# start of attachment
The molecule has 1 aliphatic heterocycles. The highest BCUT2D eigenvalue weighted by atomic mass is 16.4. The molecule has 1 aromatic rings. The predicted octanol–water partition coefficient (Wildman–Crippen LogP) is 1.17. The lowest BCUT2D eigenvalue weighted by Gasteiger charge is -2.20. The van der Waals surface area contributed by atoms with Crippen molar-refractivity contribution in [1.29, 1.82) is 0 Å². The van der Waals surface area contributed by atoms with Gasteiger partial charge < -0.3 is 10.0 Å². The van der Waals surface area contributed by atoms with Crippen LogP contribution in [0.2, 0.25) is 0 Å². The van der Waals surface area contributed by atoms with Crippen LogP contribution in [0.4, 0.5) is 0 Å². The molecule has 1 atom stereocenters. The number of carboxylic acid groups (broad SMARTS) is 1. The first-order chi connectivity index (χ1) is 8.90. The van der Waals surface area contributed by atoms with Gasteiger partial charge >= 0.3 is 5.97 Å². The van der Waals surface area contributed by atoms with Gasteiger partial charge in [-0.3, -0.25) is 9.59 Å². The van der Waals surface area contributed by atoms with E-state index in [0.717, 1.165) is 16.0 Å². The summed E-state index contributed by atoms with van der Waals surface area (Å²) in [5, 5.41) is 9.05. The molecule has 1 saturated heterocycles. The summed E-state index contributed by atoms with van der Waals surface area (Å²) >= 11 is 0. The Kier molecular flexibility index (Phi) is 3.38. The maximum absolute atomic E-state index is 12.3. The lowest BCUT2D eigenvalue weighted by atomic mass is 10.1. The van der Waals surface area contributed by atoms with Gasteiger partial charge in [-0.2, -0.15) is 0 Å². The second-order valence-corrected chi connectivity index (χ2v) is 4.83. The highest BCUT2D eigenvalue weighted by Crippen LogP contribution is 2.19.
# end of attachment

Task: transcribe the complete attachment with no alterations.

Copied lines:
The molecule has 1 aliphatic heterocycles. The highest BCUT2D eigenvalue weighted by atomic mass is 16.4. The molecule has 1 aromatic rings. The predicted octanol–water partition coefficient (Wildman–Crippen LogP) is 1.17. The lowest BCUT2D eigenvalue weighted by Gasteiger charge is -2.20. The van der Waals surface area contributed by atoms with Crippen molar-refractivity contribution in [1.29, 1.82) is 0 Å². The van der Waals surface area contributed by atoms with Gasteiger partial charge < -0.3 is 10.0 Å². The van der Waals surface area contributed by atoms with Crippen LogP contribution in [0.2, 0.25) is 0 Å². The van der Waals surface area contributed by atoms with Crippen LogP contribution in [0.4, 0.5) is 0 Å². The molecule has 1 atom stereocenters. The number of carboxylic acid groups (broad SMARTS) is 1. The first-order chi connectivity index (χ1) is 8.90. The van der Waals surface area contributed by atoms with Gasteiger partial charge >= 0.3 is 5.97 Å². The van der Waals surface area contributed by atoms with Gasteiger partial charge in [-0.3, -0.25) is 9.59 Å². The van der Waals surface area contributed by atoms with E-state index in [0.717, 1.165) is 16.0 Å². The summed E-state index contributed by atoms with van der Waals surface area (Å²) in [5, 5.41) is 9.05. The molecule has 1 saturated heterocycles. The summed E-state index contributed by atoms with van der Waals surface area (Å²) >= 11 is 0. The Kier molecular flexibility index (Phi) is 3.38. The maximum absolute atomic E-state index is 12.3. The lowest BCUT2D eigenvalue weighted by atomic mass is 10.1. The van der Waals surface area contributed by atoms with Gasteiger partial charge in [-0.2, -0.15) is 0 Å². The second-order valence-corrected chi connectivity index (χ2v) is 4.83. The highest BCUT2D eigenvalue weighted by Crippen LogP contribution is 2.19.